▼中央庭院，The heart of the Pavilion © Phil Handforth
▼环形走廊，The circular corridor © Phil Handforth
The form of the canopy works with the courtyard to direct cool air in, while simultaneously exhausting low-lying hot air through a chimney effect at the centre. The canopy also serves as a large collection area for stormwater and dew that replenishes the building’s water system. The result is a structure that combines the most advanced technology in solar capture and a clear understanding of the natural conditions of the site to actively generate energy while passively cooling and enhancing the experience of the visitor.
▼顶棚可通过中央的烟囱效应将低处的热空气排出 © Phil Handforth
The form of the canopy can exhaust low-lying hot air through a chimney effect at the centre
▼顶棚的玻璃板中嵌入了超高效率单晶硅光伏电池 © Phil Handforth
Ultraefficient monocrystalline photovoltaic cells are embedded in glass panels
With over 6,000 sqm of exhibition space, the Sustainability Pavilion will enjoy a long life after Expo is over, transforming into a science museum and expanding on its mission of exploring sustainable practices and the critical stewardship of our fragile planet.
▼大厅，Lobby © Phil Handforth
▼公共区域，Public area © Phil Handforth
▼礼堂，Auditorium © Phil Handforth
▼展馆内部体验，Internal experience © Expo 2020 Dubai (left); Phil Handforth (right)
▼展览场景，Exhibitions © Phil Handforth
▼能源树分解示意，E-Trees diagram © Grimshaw Architects
The Sustainability Pavilion is complemented by an installation of Energy Trees which contribute toward its goal of producing its own energy. Nineteen E-trees ranging from 15-18m in diameter are dispersed throughout the site and provide 28% of the energy required to power the building. Inspired by the Dragon’s Blood, a tree found only on Socotra, an island 200 miles off the coast of Yemen, the E-Tree is designed to be a deployable freestanding shade structure that harvests the sun’s energy. The structure is constructed from steel and complex composites and has been optimized to support an 18m photovoltaic array.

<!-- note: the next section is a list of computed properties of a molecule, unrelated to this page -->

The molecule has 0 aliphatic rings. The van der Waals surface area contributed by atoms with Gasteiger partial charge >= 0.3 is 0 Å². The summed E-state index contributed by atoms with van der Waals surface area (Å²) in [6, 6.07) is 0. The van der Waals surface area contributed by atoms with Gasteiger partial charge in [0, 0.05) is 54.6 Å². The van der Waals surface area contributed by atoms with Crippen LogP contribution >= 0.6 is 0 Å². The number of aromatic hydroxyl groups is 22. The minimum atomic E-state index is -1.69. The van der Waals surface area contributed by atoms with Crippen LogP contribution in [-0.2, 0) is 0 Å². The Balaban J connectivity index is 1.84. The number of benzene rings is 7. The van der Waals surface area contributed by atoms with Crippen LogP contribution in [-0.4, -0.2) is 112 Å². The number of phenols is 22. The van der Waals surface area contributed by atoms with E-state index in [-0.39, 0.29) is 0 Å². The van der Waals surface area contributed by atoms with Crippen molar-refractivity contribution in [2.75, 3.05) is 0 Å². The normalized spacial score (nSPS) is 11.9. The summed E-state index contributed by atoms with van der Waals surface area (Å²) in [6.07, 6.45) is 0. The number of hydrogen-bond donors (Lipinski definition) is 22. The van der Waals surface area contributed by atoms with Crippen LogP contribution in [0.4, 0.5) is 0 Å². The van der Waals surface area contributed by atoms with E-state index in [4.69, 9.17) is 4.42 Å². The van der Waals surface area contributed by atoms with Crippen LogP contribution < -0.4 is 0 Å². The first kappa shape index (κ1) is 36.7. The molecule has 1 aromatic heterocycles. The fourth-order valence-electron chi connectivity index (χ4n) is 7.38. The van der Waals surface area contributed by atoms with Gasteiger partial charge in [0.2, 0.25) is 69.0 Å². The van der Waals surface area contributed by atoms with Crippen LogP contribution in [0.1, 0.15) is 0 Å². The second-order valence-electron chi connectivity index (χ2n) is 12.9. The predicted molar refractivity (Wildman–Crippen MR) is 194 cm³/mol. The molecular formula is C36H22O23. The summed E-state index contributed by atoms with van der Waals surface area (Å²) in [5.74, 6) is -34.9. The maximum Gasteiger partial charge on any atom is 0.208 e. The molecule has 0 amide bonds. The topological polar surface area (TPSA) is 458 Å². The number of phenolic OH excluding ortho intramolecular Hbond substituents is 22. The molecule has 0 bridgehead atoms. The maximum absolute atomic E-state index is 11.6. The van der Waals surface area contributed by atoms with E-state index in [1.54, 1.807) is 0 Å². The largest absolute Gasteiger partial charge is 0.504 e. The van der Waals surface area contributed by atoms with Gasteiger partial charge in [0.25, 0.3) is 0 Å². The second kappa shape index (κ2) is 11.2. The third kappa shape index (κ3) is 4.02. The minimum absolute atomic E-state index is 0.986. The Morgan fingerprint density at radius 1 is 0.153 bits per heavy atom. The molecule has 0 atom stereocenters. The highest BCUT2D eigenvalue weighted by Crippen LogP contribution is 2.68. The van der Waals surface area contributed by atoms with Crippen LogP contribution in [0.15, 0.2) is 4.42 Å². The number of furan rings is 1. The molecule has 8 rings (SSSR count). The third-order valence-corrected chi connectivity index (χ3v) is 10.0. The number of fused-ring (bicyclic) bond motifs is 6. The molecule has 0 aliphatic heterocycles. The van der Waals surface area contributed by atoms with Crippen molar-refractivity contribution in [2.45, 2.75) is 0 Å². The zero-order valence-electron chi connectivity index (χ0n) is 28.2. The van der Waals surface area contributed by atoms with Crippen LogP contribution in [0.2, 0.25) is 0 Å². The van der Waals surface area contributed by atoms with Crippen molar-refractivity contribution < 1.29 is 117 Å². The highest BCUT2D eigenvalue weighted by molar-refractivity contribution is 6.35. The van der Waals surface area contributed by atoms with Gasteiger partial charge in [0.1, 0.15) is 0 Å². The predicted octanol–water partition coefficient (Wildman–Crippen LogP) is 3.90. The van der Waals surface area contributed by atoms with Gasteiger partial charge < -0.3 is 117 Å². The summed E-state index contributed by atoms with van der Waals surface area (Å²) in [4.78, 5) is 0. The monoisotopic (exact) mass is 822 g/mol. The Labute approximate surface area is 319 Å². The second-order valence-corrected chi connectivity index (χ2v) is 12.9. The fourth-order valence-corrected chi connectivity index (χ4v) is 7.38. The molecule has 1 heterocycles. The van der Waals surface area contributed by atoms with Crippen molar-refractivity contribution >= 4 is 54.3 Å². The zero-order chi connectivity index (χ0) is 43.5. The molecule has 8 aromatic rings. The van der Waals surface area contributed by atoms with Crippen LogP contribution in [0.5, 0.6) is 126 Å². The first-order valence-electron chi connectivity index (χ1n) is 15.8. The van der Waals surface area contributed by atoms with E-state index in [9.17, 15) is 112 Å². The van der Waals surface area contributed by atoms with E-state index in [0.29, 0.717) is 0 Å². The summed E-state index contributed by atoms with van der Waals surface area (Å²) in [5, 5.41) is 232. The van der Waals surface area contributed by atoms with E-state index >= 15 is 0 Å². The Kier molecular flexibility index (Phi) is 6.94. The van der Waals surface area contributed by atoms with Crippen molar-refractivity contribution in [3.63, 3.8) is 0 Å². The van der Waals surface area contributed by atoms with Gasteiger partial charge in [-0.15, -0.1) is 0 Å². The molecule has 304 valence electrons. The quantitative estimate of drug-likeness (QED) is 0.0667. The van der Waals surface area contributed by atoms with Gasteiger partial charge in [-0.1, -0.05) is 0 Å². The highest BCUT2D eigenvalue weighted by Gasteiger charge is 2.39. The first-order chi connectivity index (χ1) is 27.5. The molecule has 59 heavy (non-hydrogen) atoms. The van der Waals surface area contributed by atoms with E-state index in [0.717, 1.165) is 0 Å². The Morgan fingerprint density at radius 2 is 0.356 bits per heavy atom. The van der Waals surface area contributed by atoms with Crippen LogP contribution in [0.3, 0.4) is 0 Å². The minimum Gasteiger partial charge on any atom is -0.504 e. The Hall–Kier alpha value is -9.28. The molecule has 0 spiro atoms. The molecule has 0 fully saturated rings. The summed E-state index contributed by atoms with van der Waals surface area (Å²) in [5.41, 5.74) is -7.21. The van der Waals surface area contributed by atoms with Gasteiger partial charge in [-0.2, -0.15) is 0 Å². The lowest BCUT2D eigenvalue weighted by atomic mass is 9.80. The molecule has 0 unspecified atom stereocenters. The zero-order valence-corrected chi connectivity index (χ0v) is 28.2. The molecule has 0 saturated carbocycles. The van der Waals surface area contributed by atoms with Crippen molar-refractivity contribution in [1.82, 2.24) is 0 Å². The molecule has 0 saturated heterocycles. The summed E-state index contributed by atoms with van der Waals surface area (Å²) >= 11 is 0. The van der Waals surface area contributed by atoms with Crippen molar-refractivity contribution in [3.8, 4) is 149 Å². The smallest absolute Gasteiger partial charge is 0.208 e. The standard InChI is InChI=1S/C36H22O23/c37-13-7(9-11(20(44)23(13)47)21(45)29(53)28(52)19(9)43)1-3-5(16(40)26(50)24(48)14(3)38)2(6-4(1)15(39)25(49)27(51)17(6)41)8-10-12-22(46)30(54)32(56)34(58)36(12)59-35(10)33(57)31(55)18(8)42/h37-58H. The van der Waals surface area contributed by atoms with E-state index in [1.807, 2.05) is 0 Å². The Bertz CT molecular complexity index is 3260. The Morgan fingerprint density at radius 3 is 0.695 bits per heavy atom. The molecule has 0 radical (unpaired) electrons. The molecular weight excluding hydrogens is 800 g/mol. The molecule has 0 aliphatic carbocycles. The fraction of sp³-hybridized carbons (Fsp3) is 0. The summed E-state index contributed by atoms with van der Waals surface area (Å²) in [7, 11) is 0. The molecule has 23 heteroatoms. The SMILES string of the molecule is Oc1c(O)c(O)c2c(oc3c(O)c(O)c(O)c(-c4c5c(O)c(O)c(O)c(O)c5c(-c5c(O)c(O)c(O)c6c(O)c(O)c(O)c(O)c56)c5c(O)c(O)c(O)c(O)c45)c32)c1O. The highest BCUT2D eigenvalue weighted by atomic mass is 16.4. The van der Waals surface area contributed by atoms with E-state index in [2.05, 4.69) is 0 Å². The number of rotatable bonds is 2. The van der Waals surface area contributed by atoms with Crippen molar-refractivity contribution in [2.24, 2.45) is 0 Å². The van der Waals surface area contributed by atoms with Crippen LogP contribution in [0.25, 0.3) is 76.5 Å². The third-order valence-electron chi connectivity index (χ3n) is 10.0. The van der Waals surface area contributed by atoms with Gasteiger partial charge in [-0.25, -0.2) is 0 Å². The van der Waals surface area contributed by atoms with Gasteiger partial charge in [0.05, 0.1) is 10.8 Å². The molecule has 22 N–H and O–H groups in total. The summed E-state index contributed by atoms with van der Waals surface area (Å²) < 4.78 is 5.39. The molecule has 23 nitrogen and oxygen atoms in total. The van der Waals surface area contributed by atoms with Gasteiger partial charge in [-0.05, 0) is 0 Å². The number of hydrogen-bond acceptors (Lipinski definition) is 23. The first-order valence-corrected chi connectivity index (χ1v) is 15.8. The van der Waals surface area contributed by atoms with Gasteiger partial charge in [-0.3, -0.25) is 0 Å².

▼能源树被设计为一种可展开的独立遮阳结构，The E-Tree is designed to be a deployable freestanding shade structure © Phil Handforth
Taking further cues from nature, the array follows the sun in the same manner as a sunflower, rotating 180 degrees throughout the course of the day to maximize the energy yield and increase the efficiency of the solar cells, before returning to its original position at night. Bespoke trapezoidal panels composed of highly efficient monocrystalline solar cells, embedded within three layers of glass, provide shade below without casting severe shadows or blocking views to the sky.
▼从花园望向能源树装置，View from the garden © Phil Handforth
Bespoke trapezoidal panels are embedded within three layers of glass © Phil Handforth
Supporting the array is an engineered carbon fibre structure inspired by the design of the steering wheel of a yacht. The structural design maximizes strength in its shape, with radial branches encircled by a compression ring while decreasing the load of the structure itself. Carbon fibre was chosen for its light weight which allows the form to extend unsupported for up to nine meters in all directions.
▼碳纤维支撑结构，Carbon fibre structure © Phil Handforth
The E-Trees have become an integral part of both the exhibition and the Pavilion site – showcasing and educating visitors on the research on solar harnessing and panel technology – while at the same time, serving as an integral part of the systems that contributes to a net zero energy goal of the building.
▼能源树夜景，E-Trees by night © Phil Handforth
▼整体鸟瞰，Aerial general view © Dubai Expo 2020
▼设计草图，Sketch © GRIMSHAW
▼场地平面图，Site plan © GRIMSHAW
▼首层平面图，Plan Ground Floor © GRIMSHAW
▼地下层平面图，Plan Basement © GRIMSHAW
▼东西剖面图，East-West Section © GRIMSHAW
▼南北剖面图，North-South Section © GRIMSHAW
Client: Emaar Properties & Expo 2020 Dubai
Location: Expo Road
Dubai South, Jebel Ali
P.O. Box 2020
Dubai, United Arab Emirates
Completion date: January 2021
Gross square footage: 17,000 sqm
Project cost: confidential
Photography credit: Phil Handforth – Handforth Photography www.philhandforth.com
Buro Happold: engineering
Desert Ink: landscape architecture
Thinc Design: exhibition design
Eden Project: exhibition content
Rice Perry Ellis: local architect
Sherwood Design Engineers: civil engineering, water management
Cerami: AV, IT, acoustics, security
Tricon: food service
Orca: crowd flow
RWDI: climate analysis
Thinc Design: exhibition design
Eden Project: exhibition content
TAW Weiss: maintenance
Charcoal Blue: theatre design
Lord Cultural: operations
Friday Group: specifications